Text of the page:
About six years ago, we began looking for a way to soften a large expanse of hard surfaces, provide additional outdoor seating, expand existing garden beds, establish more growing spaces – and find a way to draw the eye further afield.
We talked, we walked, Tom took to the drawing board, measurements were made, wood was purchased, hammer and nails and saws were employed. After a time, an arbor emerged, looking like the shell of cabin. Ma and Pa and their little House on the Prairie. First named Penny’s Arbor House by the then young lad next door, it was christened last year as Papa’s Treehouse by our grandson, Ezra.
A healthy row of existing hostas was divided and transplanted, and a woodland garden started to grow. New plants were introduced, and climbing specimen took root. First a climbing rose, then several clematis, which came from friends’ gardens, and Abraham Lincoln, a gift from Jennifer and Jason one Mother’s Day. They were radiant this spring, climbing higher than ever before. Sweet Autumn Clematis, a division from my friend Phyllis, has really taken hold. This year, it has scaled the trellis of the arbor wall, snaked rambunctiously over the top and is presently creeping down the other side. I can’t wait to see the signature white blossoms as Autumn approaches.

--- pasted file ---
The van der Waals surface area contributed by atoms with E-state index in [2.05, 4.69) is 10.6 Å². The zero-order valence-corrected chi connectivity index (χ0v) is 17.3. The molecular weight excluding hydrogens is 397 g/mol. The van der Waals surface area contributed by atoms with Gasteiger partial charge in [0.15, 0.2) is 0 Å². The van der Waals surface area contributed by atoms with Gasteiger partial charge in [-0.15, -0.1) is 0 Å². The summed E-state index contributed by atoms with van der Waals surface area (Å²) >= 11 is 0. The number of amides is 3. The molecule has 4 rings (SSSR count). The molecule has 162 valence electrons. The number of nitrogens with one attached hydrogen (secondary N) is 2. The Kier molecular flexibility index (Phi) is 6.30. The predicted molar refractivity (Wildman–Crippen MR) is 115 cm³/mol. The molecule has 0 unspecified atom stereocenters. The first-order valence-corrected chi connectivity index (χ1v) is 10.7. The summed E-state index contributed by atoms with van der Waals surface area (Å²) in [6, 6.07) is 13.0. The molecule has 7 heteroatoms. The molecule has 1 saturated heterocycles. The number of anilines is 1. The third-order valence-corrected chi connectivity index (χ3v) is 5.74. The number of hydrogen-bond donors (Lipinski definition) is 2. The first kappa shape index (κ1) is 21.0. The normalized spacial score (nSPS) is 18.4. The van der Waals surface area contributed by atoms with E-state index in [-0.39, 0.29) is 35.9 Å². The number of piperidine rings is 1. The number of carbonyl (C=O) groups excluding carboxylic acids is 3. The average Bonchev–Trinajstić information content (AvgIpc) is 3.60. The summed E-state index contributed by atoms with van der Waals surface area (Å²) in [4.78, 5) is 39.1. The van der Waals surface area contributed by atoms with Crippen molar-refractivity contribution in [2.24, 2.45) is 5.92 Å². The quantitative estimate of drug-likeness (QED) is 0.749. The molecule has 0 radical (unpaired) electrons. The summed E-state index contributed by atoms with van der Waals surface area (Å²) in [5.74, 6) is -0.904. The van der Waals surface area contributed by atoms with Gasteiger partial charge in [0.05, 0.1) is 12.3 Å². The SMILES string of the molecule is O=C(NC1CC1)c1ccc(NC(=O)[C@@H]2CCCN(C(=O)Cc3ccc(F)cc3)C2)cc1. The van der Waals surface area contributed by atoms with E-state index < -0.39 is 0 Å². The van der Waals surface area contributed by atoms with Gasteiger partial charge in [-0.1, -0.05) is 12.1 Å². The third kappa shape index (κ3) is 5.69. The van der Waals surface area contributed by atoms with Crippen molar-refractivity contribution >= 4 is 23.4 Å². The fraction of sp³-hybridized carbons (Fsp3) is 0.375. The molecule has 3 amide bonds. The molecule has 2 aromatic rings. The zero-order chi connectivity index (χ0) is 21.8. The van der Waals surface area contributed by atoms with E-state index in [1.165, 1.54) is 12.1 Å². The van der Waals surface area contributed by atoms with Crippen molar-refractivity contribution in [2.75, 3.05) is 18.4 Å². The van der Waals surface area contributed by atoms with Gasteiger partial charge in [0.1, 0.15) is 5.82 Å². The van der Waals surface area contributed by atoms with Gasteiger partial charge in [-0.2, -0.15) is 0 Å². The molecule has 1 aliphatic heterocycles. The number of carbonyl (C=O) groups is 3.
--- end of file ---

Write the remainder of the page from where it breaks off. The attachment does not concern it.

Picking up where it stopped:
When we first moved in, I initially wanted a rose garden – but, borrowing from an oft used phrase, I was never promised a rose a garden – and never imagined the damage deer can wreak. There IS a sweet, clambering rose that cloaks part of the arbor in June, however. Gardening, like life itself, calls for compromises.
Our initial plans were big and bold and worthy of the space we allotted. They would also be free food for the resident deer population. We eventually came to the idea of planting natives and grasses. Once established, they were lower maintenance and they would most likely thrive here on the Cutoff. It seems we no sooner made the decision to go native than plant divisions from generous gardeners and abundant gardens came our way.
A few grasses and some native Ageratum were shared, a plant was purchased here and there from native plant sales, garden club members’ sales, and the characteristic generosity of like souls with very green thumbs – especially those of the Elmhurst Garden Club. Big bluestem and Butterfly Weed, Indigo and Bee Balm, Compass Plants, Joe Pye Weed, and much, much more.
Our prairie garden has taken off, pushed past boundaries and developed a blowsy, free-spirited personality of its own.